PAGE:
Trump is running on dystopian fantasies

FILE — Rioters breach the U.S. Capitol building outside the Senate chamber in Washington, Jan. 6, 2021. (Erin Schaff/The New York Times)

President Joe Biden recently went to New York to appear on “Late Night With Seth Meyers.” On the show he was the same guy whom those of us who’ve spoken with him have seen: not a spring chicken, obviously, but lucid, well informed and moderately funny. The contrast couldn’t be greater with Donald Trump, whose ranting has become increasingly incoherent; after mixing up Nikki Haley and Nancy Pelosi a few weeks back, he has now once again appeared to confuse Biden with Barack Obama.

But not to worry: Trump recently assured an audience, “There’s no cognitive problem. If there was, I’d know about it.”


Republicans aren’t going to acknowledge either Biden’s lucidity or Trump’s increasingly more noticeable lack thereof. But the reaction to the “Late Night” appearance that I found most revealing wasn’t about presidential age; it was about what happened next. Biden and Meyers went for ice cream after the show, and Sen. Tommy Tuberville of Alabama fired off a post on social media hoping Biden enjoyed his ice cream “while the rest of the city is afraid of crime and migrants.”

Reporters and readers were quick to point out that according to data from the Centers for Disease Control and Prevention, in 2021 Alabama had a homicide rate more than three times as high as that of New York state, and, as Bloomberg’s Justin Fox notes, New York City is among the safest big cities in America. Tuberville has become known for getting crossed up on the issues, but his comment illustrated two larger aspects of our politics.

First, there’s a striking double standard in the ways politicians are allowed to talk about different regions of America. Voters from rural states often complain about not getting enough respect, but can you imagine the reaction if, say, the Senate majority leader, Chuck Schumer, a New York Democrat, were to describe Alabama — which in 2021 had an extraordinarily high rate of firearm mortality — as a place where everyone runs around shooting one another and themselves?

Second, and more important, I’m always struck by the extent to which today’s right-wing politics is driven by a grim, dystopian image of America, especially U.S. cities, that just isn’t grounded in reality.

A lot of this seems to reflect perceptions that congealed long ago and haven’t been updated to reflect the ways in which urban America has changed for the better. New York really was a dangerous place a few decades back: There were 2,262 murders in 1990. Last year, however, with the pandemic-era bump in crime rapidly receding, there were only 391 — still too many — and early indications are that violent crime is continuing to fall.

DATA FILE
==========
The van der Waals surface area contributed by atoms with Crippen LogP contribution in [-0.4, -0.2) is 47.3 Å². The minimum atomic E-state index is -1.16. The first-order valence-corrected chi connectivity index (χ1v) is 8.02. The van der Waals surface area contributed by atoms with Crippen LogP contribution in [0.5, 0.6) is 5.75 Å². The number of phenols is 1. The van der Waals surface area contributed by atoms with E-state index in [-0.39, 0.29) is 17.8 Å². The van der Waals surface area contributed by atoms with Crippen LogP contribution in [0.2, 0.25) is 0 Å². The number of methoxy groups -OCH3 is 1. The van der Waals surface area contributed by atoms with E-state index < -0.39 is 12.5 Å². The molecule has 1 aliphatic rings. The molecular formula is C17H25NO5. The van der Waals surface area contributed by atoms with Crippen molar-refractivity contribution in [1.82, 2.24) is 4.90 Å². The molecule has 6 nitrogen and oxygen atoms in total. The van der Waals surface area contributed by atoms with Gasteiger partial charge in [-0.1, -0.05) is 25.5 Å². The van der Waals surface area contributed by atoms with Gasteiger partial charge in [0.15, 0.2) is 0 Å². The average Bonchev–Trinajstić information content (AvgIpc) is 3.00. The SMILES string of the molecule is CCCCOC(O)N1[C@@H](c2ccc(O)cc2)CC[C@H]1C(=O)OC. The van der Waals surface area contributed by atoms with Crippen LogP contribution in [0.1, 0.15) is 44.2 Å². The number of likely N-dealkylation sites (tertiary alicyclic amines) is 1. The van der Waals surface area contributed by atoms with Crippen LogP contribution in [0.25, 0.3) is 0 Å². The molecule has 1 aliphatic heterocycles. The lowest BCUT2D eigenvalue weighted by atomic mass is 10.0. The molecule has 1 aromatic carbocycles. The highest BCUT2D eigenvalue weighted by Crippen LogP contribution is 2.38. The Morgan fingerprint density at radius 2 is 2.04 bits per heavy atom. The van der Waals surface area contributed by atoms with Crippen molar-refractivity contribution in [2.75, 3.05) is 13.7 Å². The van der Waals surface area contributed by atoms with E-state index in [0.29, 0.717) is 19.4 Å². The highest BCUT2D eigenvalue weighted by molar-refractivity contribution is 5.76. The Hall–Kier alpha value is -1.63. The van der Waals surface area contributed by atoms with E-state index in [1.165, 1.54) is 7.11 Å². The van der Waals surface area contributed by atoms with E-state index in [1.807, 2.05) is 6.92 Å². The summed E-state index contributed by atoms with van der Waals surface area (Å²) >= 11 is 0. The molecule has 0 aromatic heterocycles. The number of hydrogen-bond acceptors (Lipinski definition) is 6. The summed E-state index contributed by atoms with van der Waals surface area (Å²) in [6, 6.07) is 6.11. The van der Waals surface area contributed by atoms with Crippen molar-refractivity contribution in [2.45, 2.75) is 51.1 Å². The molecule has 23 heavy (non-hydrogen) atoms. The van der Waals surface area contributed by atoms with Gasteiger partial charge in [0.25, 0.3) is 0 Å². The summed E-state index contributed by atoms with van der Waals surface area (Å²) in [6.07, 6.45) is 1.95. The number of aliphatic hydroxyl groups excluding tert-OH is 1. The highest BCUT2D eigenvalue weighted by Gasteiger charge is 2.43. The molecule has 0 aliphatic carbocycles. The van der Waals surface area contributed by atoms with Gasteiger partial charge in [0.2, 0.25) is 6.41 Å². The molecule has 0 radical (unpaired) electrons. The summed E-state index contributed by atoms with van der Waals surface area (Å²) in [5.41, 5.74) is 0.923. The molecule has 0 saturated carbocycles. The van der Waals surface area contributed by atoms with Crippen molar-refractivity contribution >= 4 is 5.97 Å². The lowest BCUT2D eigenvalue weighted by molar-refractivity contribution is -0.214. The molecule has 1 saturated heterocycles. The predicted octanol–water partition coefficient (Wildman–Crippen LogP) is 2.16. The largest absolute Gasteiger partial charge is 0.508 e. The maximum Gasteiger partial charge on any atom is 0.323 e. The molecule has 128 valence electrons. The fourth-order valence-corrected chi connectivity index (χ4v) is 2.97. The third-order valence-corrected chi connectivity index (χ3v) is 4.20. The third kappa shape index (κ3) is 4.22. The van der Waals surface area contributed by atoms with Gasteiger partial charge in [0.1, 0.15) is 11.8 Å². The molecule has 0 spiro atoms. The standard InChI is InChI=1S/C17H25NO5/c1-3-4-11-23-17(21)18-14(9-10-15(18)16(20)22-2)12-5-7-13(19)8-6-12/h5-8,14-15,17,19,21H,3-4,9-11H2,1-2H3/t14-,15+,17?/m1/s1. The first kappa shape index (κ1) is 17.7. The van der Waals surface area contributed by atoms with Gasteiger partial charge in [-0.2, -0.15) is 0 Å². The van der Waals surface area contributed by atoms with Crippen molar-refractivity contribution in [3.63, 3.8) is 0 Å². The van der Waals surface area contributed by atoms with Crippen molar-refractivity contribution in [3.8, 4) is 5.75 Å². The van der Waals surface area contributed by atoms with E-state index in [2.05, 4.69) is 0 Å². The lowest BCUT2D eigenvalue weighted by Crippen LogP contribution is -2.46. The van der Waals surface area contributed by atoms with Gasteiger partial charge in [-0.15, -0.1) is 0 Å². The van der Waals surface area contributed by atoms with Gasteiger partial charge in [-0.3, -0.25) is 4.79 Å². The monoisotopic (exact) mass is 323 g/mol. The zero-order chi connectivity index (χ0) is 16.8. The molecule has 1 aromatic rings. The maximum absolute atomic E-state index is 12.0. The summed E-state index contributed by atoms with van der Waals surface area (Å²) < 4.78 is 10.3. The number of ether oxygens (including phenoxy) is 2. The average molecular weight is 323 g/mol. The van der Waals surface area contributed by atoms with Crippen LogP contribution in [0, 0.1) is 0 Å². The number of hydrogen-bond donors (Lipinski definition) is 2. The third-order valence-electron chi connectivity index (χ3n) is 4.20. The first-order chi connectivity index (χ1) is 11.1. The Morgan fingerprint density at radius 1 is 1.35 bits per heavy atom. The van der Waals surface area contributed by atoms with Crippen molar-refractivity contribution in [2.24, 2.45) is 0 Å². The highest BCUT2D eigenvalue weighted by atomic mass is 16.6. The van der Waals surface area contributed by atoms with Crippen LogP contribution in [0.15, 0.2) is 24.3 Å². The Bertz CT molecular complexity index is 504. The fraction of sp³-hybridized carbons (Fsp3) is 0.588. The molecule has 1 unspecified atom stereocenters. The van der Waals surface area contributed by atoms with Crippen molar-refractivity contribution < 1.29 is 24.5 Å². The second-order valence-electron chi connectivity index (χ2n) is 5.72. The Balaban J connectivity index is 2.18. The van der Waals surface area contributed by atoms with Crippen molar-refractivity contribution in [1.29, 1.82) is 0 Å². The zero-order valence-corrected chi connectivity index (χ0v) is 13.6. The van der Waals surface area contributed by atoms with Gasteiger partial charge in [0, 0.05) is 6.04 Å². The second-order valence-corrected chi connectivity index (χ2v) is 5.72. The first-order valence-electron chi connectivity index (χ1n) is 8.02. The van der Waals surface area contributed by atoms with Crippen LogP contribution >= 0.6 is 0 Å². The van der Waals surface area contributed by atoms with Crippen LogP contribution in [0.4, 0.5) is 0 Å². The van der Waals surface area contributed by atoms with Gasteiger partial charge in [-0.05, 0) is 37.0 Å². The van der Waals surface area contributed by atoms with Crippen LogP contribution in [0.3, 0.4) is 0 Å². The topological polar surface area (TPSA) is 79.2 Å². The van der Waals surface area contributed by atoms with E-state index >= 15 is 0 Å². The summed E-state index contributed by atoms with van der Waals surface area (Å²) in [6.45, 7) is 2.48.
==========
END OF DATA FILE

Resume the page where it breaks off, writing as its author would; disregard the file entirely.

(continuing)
Nationally, violent crime, at least according to the FBI, is approaching a 50-year low.

Those are official statistics, but what about personal experience? I remember New York in the bad old days, and it’s nothing like that now. Polling on crime is remarkable, especially when broken down by partisan affiliation: According to Gallup, 78% of Republicans say that crime is an extremely or very serious problem for the nation, but only 16% say it’s a serious problem where they live. That’s not because Republicans live in safer places: Only 15% of Democrats say that local crime is a serious problem.

Crime isn’t the only subject where Republicans seem to be living in the past. In another recent speech, Trump declared: “We’re like a Third World nation. Look at our airports. … I mean, how bad are the airports?” He may have been thinking of La Guardia in the 1970s. I recently landed at Newark, New Jersey’s new Terminal A, and it was a striking reminder of just how gentrified America’s major airports have become.

Trump has also been going on lately about “migrant crime” being “through the roof,” singling out New York (naturally). But as I’ve already noted, homicides in New York — where 36% of the population is foreign born — have been falling rapidly.

And while there have, of course, been violent crimes committed by immigrants, including those here illegally, an analysis by NBC News found that “despite several horrifying high-profile episodes, there is no evidence of a migrant-driven crime wave in the United States.”

None of this says that we should have an open border. Indeed, this year Democrats and Republicans in the Senate agreed on a bill that would have greatly stiffened border security; Republicans then backed out at Trump’s behest, pretty clearly because Trump wants to keep the fear factor going.

Now, I’m not saying that everything is fine. Americans were badly rattled by a crime surge in 2020-21 and an inflation surge in 2021-22, both of which were probably, for the most part, aftershocks from the COVID-19 pandemic. Both surges now appear to be rapidly receding, but the unease remains, and there are still plenty of social and economic problems to address.

Yet in 2024, Trump and his party appear to be running not against America’s rising problems but against problems that have actually become much less dire.

Can a political party really win a national election on the strength of dystopian fantasies? Unfortunately, current polling suggests that it can.

This article originally appeared in The New York Times.

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